George Magnus


About the author

George Magnus is one of the West’s top economists.  After employment with Lloyds Bank International and Bank of America, he moved to the UK stockbroker Laurie Milbank with the Big Bang in the City of London in 1985, and then to S G Warburg in 1987 as head of fixed income research, and later Chief Economist. In 1995, he moved to UBS as the Chief Economist, based in London. In 2005, he was appointed Senior Economic Adviser, a position he held until going solo in 2012.

See his website, with links to his work. His books appear below.

For More Information

Please like us on Facebook, follow us on Twitter, and post your comments — because we value your participation. For more information see all posts about China, especially these…

Magnus has also written about the massive demographic changes that will shape the 21st century. For more about these see A rocky road lies ahead to a far smaller world population and Must our population grow to ensure prosperity?

Books by George Magnus

The Age of Aging: How Demographics are Changing the Global Economy and Our World.

The footprints of demographic change appear everywhere, and not just in economic and financial spaces. They can be found in the discussions and debates we have (and will have) about immigration, family structures, pensions and retirement, work and education, globalisation, religion in a secular world, secularism in religious countries and communities, and global security.

They can also be found in the heat of the current economic and financial turbulence. We are dealing with a cyclical slump in the economy, structural change in the way the world works, and a generational shift as the baby boomers begin to head off into retirement, and as Generation X steps up uncomfortably to fill the shoes that are better suited to the next internet generation.

Uprising: Will Emerging Markets Shape or Shake the World Economy.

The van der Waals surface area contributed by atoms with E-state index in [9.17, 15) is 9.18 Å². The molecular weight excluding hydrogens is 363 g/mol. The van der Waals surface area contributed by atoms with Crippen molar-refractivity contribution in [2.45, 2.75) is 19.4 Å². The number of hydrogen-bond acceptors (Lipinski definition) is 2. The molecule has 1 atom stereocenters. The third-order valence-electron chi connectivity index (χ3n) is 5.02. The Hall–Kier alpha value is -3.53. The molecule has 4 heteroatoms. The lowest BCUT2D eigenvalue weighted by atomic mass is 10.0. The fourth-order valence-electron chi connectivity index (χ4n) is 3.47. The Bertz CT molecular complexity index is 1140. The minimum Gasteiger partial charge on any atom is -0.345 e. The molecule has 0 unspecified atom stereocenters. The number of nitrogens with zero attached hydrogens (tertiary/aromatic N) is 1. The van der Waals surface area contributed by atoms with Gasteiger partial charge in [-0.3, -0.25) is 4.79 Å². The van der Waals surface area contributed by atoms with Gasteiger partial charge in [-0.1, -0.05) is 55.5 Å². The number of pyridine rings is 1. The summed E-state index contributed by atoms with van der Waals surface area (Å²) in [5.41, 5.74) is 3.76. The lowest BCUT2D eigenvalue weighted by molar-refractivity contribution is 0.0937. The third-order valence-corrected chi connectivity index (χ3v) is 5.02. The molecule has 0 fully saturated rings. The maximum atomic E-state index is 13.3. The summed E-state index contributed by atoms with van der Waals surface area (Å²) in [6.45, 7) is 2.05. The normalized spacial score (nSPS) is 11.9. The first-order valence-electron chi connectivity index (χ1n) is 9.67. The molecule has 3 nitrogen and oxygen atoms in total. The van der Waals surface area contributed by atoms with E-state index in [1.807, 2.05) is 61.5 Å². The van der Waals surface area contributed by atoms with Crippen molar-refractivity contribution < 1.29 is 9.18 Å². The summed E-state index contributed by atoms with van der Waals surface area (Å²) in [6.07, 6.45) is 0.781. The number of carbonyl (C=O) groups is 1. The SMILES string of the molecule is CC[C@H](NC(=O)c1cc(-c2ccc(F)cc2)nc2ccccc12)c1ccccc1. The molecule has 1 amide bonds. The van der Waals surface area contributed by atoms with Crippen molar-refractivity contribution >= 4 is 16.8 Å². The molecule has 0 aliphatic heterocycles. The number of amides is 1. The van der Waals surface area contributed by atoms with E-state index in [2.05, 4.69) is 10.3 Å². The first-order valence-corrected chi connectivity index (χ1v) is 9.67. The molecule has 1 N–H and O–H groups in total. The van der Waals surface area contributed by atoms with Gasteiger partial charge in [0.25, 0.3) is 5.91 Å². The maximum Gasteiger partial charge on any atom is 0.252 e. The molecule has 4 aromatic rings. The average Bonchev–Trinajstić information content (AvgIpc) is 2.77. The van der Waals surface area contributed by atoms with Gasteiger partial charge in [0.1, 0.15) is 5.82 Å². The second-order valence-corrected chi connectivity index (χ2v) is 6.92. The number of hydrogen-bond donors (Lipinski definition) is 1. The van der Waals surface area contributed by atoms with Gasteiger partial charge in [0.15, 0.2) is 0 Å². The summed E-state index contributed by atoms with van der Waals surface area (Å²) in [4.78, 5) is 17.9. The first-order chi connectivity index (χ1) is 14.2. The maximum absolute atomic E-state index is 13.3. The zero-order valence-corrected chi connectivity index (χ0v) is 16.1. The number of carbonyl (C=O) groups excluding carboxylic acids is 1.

Uprising looks at the the world economy in the wake of the most destructive financial crisis since the 1930s and asks if the consensus view about the shift in global power to emerging markets generally, and to China particularly is as robust as it thinks it is. In Uprising, he explains the effects that the financial crisis is having on the major emerging markets, and why they will be as challenged and threatened as their richer, Western partners.

Available at Amazon.
Age of Aging
Available at Amazon.

23 thoughts on “George Magnus explains events in China: no collapse, but serious problems”

  1. The author knows nothing about the Chinese economy, its unique design and operation. This is a conventional Western attempt to demonstrate that, based on our Western models, China’s economy is in trouble. But The Economist has published 56 such ‘analyses’ since 1980 – all carefully buttressed and often written by ‘expert’ guest writers – and they’ve been as wrong and as ignorant as this one.
    Until we’re humble enough to study China’s actual, existing economy we will continue to be misinformed and, as a result, to fall further and further behind China.
    Hasten the day!

    1. Godfree,

      I have know Magnus for 20 years. He has traveled extensively in China, written about it, and — as as Chief Economist of one of the world’s major investment banks — had to have a high rate of accuracy in his forecasts.

      So you can say he is wrong. To say he “knows nothing about the Chinese economy” tells us more about you than him.

  2. Steve Keen notes that during the GFC China’s total private sector debt to GDP was about 100%. Not that high. Their response to the crisis was to tell banks to lend, thus expanding the money supply. Today private debt is about 180% of GDP. Keen estimates that over the next two years China will hit a private sector debt wall; a Minsky moment if you will, just as Japan did in the eighties, and we did in 2007, and for the same reason:
    Total private sector debt to GDP became too high.

    1. It was Keen and later Richard Vague who made the case that total private debt is empirically a powerful predictor of economic crises. Orthodox economists like Krugman still argue private debt does little to affect macroeconomic variables. This is a sad reality with serious policy implications explaining much about Japan’s and our policy errors. Time will tell if China screws their people to defend their bankers from the pain of failure followed by recapitalization. There are rumblings already that helicopter drops may begin soon. This would be dramatically bad for Chinese banks but good for the economy. We will soon see.

      1. Peter,